This post was written by Michael de Vulpillieres, a member of the communications team at the American Red Cross Greater NY Region chapter. This past June, Michael traveled to Port-au-Prince to learn more about Red Cross programs in Haiti and to support the local Red Cross office. For more photos from Michael’s visit to Carrefour-Feuilles, click here.
Building supplies and construction equipment lined a newly-built road as I approached Campeche, one of the eight neighborhoods that comprises the community of Carrefour-Feuilles in western Port-au-Prince. It was about 7 a.m. and I was to spend the next few hours visiting one of the areas of the capital city most impacted by the 2010 earthquake.
My tour began in the narrow walkways of Campeche, accompanied my local colleagues proudly donning their Red Cross shirts. Area residents waved and smiled at us as my guides showed me around, pointing out countless projects along the way made possible by the American Red Cross and the partners we fund—retaining walls, latrines, repaired homes, foot paths, drainage systems, bridges, water points, schools and street lamps, just to name a few. Along with this work, my colleagues also indicated where new constriction financed by the American Red Cross—a health center, public squares, a soccer field, marketplaces and more water points—will soon break ground.
This infrastructure is critical in establishing a more functional and resilient community, in part because this poor area of Port-au-Prince was in desperate need of it even before the quake. Less than 40 years ago, this hill flanked by two steep ravines was sparsely populated. But the 1970s and 80s saw the population in Campeche and other parts of Carrefour-Feuilles skyrocket with a large influx of relatively poor residents moving here and building mostly makeshift homes. A fragile infrastructure barely followed suit and the zone quickly became one of the most densely populated and disaster-prone areas of Port-au-Prince.
So when the 7.0 magnitude earthquake struck on January 12, 2010, Campeche along with the rest of Carrefour-Feuilles was devastated. That’s why the American Red Cross and other groups designated this area as a priority zone for infrastructure and other community revitalization projects.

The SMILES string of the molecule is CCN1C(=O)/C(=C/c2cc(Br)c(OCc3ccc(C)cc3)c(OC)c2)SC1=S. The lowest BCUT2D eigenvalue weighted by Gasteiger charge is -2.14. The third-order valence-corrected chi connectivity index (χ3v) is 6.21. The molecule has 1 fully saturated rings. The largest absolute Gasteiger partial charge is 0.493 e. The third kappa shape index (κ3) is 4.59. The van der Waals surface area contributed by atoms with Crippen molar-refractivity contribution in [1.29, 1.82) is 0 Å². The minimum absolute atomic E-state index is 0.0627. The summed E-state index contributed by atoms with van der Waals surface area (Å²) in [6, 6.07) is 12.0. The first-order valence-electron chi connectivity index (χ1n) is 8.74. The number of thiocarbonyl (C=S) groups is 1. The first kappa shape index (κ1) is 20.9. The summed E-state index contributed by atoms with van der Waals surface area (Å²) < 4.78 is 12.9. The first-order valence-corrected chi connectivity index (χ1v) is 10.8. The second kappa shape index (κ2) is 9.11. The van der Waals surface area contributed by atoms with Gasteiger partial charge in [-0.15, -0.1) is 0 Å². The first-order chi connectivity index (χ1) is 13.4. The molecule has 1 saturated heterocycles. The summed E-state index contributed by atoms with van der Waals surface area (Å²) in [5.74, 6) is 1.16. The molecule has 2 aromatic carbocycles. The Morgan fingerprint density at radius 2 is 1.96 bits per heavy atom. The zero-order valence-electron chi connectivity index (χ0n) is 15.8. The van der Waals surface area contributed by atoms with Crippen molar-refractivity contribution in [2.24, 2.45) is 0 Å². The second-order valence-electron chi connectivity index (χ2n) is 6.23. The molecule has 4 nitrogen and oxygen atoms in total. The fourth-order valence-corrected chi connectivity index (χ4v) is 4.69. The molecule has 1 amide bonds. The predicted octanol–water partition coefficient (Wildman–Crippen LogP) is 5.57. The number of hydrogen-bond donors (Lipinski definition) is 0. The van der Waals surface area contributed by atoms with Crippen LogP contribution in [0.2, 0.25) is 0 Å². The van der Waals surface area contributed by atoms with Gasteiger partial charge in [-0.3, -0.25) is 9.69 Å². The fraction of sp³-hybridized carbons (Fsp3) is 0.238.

Today, local residents are leading the rebuilding effort here, with the help of organizations like the American Red Cross. The impact of such community improvement projects is obvious, but beneath the surface, beyond the bricks and mortar, Red Cross-funded youth, community preparedness, health and livelihoods programs are leaving their mark as well.
I spent the remainder of my morning with Achile, the manager of American Red Cross livelihoods programs in Carrefour-Feuilles. For two hours, he introduced me to half a dozen recipients of small business financing programs and village savings and loan associations (VSLA) made possible with American Red Cross support.
One of the individuals I met was Jeanneus Verdier, who joined a VSLA group in Campeche a year ago. As part of the group, neighbors pool their money over a nine month period and during this process provide loans to fellow members when needed for a small fee. Red Cross-funded partners empowered these groups with the training and other tools to make this lending possible. Verdier runs a local school and has used the money from two different loans to purchase cement for school repairs. He told me that without the loans, these improvements would not have been made. Verdier has since renewed his participation in the program.
My visit ended around noon, outside of Campeche in Post-au-Prince’s city center. Across a busy street from the national soccer stadium was the La Rencontre Restaurant, owned and operated for the last eight months by a young Campeche resident, Frantz Volma. After losing his job in 2013, Volma turned to an organization financed by the American Red Cross for a small-business loan to open his own restaurant. Today, the restaurant does brisk business; the best-selling item on the menu, “Poulet National,” the national chicken and rice dish of Haiti. As Vomar tells me with sense of relief on his face, “I don’t know where I would be without this loan.”
For more information about the American Red Cross’s ongoing work in Haiti, visit redcross.org/haiti.